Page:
Sage and I go ways back, even before we knew each other. We accidently bumped into each other … oh.. maybe 8 Thanksgivings ago and back then who knew that we would become winter buddies. It started on a somewhat unplannted note, when sage entered my life with many other ingredients, but it now has its own exalted status as my winter herb of choice.
For a passionate cook like me, Thanksgiving is a dream holiday! Once you dispense with some history, let’s face it, it is all about food. If like me it is a holiday you adopted, well, halfway into your life, it is about creative food. So, while now several Thanksgivings later, I do have some Thanksgiving staples, this was not the case with my first Thanksgiving.
Almost a decade ago, Thanksgiving for me was much like a feeling like a kid in a candy store, I shopped and shopped and shopped… and then I cooked and cooked and cooked. Well, this particular Thanksgiving eight years ago, my husband has some strange hives and the allergist asked him what he ate.. He looked at the doctor rather helplessly and I had the task of compiling my food shopping spree! While we never did get to the bottom of those hives and thank goodness, they have not surfaced again, I did realize that the feathery herb that helped create my killer leftover turkey dish was sage! Since then we have grown our own sage, and let me tell you this is one amazingly strong herb, it survived all the four seasons of the New York winter without complaint! In fact, in this picture, it has flakes from last weeks snow.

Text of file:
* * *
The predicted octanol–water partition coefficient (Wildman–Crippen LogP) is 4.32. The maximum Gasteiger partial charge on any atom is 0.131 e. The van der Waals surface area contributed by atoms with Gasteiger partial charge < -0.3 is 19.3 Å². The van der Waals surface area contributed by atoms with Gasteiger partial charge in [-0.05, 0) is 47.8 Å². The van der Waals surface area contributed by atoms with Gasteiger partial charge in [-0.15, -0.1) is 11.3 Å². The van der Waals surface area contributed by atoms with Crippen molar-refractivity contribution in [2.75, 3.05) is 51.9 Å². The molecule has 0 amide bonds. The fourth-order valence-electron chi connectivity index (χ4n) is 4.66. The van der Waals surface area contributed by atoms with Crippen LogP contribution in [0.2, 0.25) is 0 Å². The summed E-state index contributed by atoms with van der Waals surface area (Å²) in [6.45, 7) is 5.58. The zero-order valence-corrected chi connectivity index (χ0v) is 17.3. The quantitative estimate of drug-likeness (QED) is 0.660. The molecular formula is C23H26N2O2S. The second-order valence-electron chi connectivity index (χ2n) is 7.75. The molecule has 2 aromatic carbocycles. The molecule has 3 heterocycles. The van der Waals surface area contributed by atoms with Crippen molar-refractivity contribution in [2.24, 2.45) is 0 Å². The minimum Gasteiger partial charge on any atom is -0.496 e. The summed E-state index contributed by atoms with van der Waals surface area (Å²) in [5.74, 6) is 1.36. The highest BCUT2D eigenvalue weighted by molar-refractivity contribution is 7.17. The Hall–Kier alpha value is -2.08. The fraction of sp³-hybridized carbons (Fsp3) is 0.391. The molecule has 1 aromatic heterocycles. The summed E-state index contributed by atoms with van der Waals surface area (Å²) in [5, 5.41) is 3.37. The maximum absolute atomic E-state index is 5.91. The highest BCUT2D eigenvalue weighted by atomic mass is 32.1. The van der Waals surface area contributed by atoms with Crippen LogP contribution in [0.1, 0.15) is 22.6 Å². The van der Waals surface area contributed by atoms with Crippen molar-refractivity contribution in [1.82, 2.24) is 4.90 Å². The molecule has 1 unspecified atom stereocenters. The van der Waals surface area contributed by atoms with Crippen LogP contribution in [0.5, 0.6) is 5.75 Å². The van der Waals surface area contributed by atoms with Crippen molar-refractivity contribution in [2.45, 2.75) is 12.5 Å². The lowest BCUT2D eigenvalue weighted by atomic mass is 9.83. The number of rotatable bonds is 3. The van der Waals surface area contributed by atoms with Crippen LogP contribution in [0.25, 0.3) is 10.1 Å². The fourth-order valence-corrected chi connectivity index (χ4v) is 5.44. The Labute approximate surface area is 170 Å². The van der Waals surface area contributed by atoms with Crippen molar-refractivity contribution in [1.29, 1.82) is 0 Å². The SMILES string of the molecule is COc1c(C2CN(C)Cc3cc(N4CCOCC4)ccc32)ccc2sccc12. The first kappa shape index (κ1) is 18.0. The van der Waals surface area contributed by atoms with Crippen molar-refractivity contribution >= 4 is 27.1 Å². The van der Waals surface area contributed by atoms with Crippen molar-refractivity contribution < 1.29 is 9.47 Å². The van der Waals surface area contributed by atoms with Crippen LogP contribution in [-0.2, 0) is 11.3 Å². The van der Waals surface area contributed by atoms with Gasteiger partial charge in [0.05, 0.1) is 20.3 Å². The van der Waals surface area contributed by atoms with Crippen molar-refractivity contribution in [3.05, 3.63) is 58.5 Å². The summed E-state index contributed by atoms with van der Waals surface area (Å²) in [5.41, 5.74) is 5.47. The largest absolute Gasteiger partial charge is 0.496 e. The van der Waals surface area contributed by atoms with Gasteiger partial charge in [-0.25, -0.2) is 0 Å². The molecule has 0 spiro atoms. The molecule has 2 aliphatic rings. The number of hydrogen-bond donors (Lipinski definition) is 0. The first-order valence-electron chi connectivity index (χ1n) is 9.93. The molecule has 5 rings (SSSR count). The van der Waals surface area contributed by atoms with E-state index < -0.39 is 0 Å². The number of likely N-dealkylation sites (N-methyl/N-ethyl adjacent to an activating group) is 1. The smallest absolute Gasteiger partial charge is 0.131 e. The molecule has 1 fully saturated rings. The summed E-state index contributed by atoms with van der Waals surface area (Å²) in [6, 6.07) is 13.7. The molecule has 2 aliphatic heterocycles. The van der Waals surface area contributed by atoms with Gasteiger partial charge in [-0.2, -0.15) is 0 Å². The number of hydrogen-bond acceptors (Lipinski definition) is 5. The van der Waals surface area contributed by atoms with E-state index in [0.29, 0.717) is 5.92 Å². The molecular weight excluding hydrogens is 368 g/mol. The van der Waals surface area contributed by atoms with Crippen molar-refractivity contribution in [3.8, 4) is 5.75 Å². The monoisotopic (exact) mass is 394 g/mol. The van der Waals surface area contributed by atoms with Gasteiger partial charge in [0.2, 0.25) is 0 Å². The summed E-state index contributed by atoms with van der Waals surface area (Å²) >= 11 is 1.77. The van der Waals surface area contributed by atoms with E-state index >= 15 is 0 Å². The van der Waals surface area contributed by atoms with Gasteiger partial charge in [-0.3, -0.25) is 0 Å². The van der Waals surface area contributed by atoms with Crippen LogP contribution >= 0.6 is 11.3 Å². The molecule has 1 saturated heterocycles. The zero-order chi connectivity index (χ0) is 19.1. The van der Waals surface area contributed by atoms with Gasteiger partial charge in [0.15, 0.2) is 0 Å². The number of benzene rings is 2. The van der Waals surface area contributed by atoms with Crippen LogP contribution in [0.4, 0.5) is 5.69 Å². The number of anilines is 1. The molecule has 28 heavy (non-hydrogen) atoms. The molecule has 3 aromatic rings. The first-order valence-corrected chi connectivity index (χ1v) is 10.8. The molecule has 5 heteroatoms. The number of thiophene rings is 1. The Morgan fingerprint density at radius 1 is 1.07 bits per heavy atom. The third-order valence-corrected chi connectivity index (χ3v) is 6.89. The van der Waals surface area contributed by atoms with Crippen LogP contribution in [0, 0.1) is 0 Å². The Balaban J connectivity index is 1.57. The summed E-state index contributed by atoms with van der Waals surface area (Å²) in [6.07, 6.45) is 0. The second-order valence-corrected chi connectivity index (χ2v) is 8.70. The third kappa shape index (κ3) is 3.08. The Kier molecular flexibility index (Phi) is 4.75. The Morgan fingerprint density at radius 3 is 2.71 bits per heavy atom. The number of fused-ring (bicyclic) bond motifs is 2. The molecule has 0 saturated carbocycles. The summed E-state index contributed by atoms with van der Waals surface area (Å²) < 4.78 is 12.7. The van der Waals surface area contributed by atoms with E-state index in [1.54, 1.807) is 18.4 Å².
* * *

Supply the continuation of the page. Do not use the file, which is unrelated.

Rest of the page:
It does not like much competition in the flavor department so I tend to pair it with complimenting spices.It is said to have a savory, slightly peppery flavor. It appears in many European cuisines, notably Italian, Balkan and Middle Eastern cookery. I have found that it pairs well with squash and with turkey. This week, I have used it a rather unconventional turkey recipe and will someday share with you my roasted squash, sage and Bengali five Spice recipe.